I'm white. No way around it. Any way you look at me, I am white. 

My daughter is brown (as she puts it). She's gorgeous. Her skin is perfect, silky almost. Her hair is a mess at times, but I love it- tangles and all :)

We are family. It doesn't matter that our skin doesn't "match". It doesn't matter that society's picture of a family is that all members be the same color. That child is mine. Plain and simple. And as any good momma would, I will fight for her. For the record, I'll do that for both of my kids, but this post is about racism, and I digress. 

Yesterday I went into a hair supply store because next week Ellie is getting her hair done, and I wanted some new beads to put in it. I JUST WANTED SOME BEADS, PEOPLE. I was minding my own business, picking out my beads when I overheard a lady in the back of the store say, "Oh great. Here we go again. Another ****** white lady who thinks she has the right to raise one of our black babies. I'm so sick of this". 

I ignored her. It wasn't the time or the place, and she obviously wasn't interested in hearing the statistics of the orphan crisis in Ethiopia and the world.  I JUST WANTED SOME BEADS

I went to the check out counter with my beads, and the lady came to the front of the store. I can't write here what she said to me because my momma reads this, and she'd freak out to hear that language from my hand. To be honest, I'm not sure I remember everything she called me or screamed because I JUST WANTED SOME BEADS!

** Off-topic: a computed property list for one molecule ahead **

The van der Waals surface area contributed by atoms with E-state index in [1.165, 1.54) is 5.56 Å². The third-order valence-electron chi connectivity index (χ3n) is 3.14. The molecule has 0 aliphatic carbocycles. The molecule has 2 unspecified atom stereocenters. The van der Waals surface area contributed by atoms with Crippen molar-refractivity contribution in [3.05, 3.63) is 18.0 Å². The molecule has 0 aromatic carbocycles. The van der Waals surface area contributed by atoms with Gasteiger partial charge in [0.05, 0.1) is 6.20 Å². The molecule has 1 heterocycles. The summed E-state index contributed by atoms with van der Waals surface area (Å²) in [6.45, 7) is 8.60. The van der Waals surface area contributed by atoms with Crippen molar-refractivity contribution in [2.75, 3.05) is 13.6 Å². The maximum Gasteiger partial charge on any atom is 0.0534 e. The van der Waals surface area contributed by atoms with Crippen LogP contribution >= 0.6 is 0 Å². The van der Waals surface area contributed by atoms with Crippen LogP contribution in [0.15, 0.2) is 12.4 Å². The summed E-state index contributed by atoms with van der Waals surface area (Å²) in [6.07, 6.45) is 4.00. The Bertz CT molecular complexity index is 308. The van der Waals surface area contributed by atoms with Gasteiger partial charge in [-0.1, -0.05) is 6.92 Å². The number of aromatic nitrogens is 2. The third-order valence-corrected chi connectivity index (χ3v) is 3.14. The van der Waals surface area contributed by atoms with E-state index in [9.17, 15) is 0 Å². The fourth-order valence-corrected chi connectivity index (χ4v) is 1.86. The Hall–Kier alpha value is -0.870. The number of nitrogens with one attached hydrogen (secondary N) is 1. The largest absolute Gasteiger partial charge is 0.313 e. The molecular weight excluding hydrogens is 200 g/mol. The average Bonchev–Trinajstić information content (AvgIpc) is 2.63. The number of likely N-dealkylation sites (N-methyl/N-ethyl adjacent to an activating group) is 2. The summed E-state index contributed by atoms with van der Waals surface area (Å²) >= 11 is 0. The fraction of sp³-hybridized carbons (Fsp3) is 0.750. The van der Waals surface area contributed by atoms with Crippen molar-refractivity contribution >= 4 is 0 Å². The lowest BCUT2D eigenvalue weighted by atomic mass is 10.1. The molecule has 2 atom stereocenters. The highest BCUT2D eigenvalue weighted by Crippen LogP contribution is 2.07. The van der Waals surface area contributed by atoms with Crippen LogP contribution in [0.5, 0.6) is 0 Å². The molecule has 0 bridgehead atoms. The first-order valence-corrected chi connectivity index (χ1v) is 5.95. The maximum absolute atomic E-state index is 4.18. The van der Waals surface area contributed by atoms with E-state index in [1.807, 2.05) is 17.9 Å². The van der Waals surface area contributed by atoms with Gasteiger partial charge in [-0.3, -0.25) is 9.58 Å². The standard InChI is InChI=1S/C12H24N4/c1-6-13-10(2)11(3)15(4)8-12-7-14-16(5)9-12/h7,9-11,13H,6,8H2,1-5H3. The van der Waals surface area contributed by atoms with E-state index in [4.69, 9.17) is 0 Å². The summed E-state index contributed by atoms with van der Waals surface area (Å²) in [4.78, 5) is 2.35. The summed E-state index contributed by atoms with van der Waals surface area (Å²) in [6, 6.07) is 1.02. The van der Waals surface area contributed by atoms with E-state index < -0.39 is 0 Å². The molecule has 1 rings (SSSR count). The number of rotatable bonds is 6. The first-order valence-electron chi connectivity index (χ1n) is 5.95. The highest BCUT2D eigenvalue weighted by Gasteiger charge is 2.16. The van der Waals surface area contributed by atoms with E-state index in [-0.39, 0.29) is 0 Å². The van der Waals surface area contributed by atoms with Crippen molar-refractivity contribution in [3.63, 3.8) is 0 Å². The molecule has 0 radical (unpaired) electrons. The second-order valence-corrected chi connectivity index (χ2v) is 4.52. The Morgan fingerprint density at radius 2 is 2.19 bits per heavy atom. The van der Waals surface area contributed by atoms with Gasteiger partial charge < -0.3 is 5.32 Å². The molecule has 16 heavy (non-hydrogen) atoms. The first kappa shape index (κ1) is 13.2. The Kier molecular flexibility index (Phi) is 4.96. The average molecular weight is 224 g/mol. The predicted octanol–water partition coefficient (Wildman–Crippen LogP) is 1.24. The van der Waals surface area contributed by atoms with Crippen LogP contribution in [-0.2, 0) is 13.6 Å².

I paid and made a dash for the door to get out of there. After all, I wasn't interested in hearing anymore of her ranting, and I JUST WANTED SOME BEADS. But she followed me out the front door into the parking lot. I got into my car, and she went to stand behind it so that I couldn't leave. 

Y'all... I JUST WANTED SOME BEADS. Yet here I was thinking that this lady was gonna lose it completely and try to kill me or something. I sat in the car for a few minutes, hoping she'd get tired of screaming and leave me alone. But the store worker called the police because the lady chased me out of the store while holding merchandise she had not yet paid for. Seriously, you can't make this stuff up! 

I JUST WANTED SOME BEADS, but here I was now waiting for the police to come so I could go home. Luckily, there was a police officer next door at the gas station who heard the chaos and came to check things out. He tried talking to her, and she was screaming that I was stealing a baby, that I needed to go to jail, etc etc. He handcuffed her (for shoplifting) and then actually checked my car to make sure I didn't have a baby hidden in there. I told him "I just wanted some beads. She went nuts".